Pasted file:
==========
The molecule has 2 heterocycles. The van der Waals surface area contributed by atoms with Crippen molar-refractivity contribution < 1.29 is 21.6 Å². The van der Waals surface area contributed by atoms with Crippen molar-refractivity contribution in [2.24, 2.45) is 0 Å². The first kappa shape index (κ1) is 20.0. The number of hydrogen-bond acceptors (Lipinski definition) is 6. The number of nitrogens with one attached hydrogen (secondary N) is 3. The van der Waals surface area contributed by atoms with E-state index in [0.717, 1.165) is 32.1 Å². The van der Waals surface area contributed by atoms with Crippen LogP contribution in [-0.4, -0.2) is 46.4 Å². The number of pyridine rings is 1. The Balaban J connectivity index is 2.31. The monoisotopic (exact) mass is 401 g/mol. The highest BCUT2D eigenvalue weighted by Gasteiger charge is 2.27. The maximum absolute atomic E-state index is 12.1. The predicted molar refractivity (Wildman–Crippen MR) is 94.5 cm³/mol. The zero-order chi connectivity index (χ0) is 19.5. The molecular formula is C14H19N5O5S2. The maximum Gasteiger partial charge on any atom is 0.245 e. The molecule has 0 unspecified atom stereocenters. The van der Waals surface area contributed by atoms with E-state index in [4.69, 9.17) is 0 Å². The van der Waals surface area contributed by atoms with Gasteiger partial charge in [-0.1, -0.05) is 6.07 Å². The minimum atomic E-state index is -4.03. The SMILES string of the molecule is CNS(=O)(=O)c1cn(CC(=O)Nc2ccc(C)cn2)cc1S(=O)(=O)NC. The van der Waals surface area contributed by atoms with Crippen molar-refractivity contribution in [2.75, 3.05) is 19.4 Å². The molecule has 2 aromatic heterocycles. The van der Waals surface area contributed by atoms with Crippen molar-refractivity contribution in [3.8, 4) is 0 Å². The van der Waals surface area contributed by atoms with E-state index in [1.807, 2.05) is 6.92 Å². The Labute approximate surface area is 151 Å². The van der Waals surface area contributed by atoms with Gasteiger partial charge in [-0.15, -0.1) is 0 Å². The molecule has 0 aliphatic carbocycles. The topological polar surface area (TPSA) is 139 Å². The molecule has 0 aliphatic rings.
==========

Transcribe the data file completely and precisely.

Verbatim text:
The molecule has 2 heterocycles. The van der Waals surface area contributed by atoms with Crippen molar-refractivity contribution < 1.29 is 21.6 Å². The van der Waals surface area contributed by atoms with Crippen molar-refractivity contribution in [2.24, 2.45) is 0 Å². The first kappa shape index (κ1) is 20.0. The number of hydrogen-bond acceptors (Lipinski definition) is 6. The number of nitrogens with one attached hydrogen (secondary N) is 3. The van der Waals surface area contributed by atoms with E-state index in [0.717, 1.165) is 32.1 Å². The van der Waals surface area contributed by atoms with Crippen LogP contribution in [-0.4, -0.2) is 46.4 Å². The number of pyridine rings is 1. The Balaban J connectivity index is 2.31. The monoisotopic (exact) mass is 401 g/mol. The highest BCUT2D eigenvalue weighted by Gasteiger charge is 2.27. The maximum absolute atomic E-state index is 12.1. The predicted molar refractivity (Wildman–Crippen MR) is 94.5 cm³/mol. The zero-order chi connectivity index (χ0) is 19.5. The molecular formula is C14H19N5O5S2. The maximum Gasteiger partial charge on any atom is 0.245 e. The molecule has 0 unspecified atom stereocenters. The van der Waals surface area contributed by atoms with E-state index in [4.69, 9.17) is 0 Å². The van der Waals surface area contributed by atoms with Gasteiger partial charge in [-0.1, -0.05) is 6.07 Å². The minimum atomic E-state index is -4.03. The SMILES string of the molecule is CNS(=O)(=O)c1cn(CC(=O)Nc2ccc(C)cn2)cc1S(=O)(=O)NC. The van der Waals surface area contributed by atoms with Crippen molar-refractivity contribution in [2.75, 3.05) is 19.4 Å². The molecule has 2 aromatic heterocycles. The van der Waals surface area contributed by atoms with Crippen molar-refractivity contribution in [3.8, 4) is 0 Å². The van der Waals surface area contributed by atoms with E-state index in [1.807, 2.05) is 6.92 Å². The Labute approximate surface area is 151 Å². The van der Waals surface area contributed by atoms with Gasteiger partial charge in [-0.15, -0.1) is 0 Å². The molecule has 0 aliphatic carbocycles. The topological polar surface area (TPSA) is 139 Å². The molecule has 0 aliphatic rings.